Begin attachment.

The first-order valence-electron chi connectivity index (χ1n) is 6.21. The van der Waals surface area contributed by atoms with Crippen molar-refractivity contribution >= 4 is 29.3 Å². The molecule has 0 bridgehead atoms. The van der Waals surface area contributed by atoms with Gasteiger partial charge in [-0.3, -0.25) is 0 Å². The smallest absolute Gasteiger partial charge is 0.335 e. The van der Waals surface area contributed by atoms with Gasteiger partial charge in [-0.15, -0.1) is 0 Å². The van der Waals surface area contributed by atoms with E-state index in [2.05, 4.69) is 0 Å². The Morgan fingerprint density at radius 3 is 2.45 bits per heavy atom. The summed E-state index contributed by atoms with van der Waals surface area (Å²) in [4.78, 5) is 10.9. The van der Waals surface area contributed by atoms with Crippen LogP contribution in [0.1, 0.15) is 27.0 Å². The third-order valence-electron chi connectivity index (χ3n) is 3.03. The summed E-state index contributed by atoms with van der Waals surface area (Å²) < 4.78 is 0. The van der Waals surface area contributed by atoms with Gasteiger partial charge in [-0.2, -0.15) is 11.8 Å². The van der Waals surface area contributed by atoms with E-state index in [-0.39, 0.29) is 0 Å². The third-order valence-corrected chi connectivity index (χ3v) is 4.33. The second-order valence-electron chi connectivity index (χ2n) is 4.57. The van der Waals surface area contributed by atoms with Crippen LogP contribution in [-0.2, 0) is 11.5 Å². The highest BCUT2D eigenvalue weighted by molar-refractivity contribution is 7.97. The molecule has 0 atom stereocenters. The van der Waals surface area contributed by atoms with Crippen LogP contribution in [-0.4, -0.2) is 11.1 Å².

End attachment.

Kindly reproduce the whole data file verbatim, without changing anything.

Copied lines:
The first-order valence-electron chi connectivity index (χ1n) is 6.21. The van der Waals surface area contributed by atoms with Crippen molar-refractivity contribution >= 4 is 29.3 Å². The molecule has 0 bridgehead atoms. The van der Waals surface area contributed by atoms with Gasteiger partial charge in [-0.3, -0.25) is 0 Å². The smallest absolute Gasteiger partial charge is 0.335 e. The van der Waals surface area contributed by atoms with Gasteiger partial charge in [-0.15, -0.1) is 0 Å². The van der Waals surface area contributed by atoms with E-state index in [2.05, 4.69) is 0 Å². The Morgan fingerprint density at radius 3 is 2.45 bits per heavy atom. The summed E-state index contributed by atoms with van der Waals surface area (Å²) in [4.78, 5) is 10.9. The van der Waals surface area contributed by atoms with Crippen LogP contribution in [0.1, 0.15) is 27.0 Å². The third-order valence-electron chi connectivity index (χ3n) is 3.03. The summed E-state index contributed by atoms with van der Waals surface area (Å²) < 4.78 is 0. The van der Waals surface area contributed by atoms with Gasteiger partial charge in [-0.2, -0.15) is 11.8 Å². The van der Waals surface area contributed by atoms with E-state index in [-0.39, 0.29) is 0 Å². The third-order valence-corrected chi connectivity index (χ3v) is 4.33. The second-order valence-electron chi connectivity index (χ2n) is 4.57. The van der Waals surface area contributed by atoms with Crippen LogP contribution in [-0.2, 0) is 11.5 Å². The highest BCUT2D eigenvalue weighted by molar-refractivity contribution is 7.97. The molecule has 0 atom stereocenters. The van der Waals surface area contributed by atoms with Crippen LogP contribution in [-0.4, -0.2) is 11.1 Å².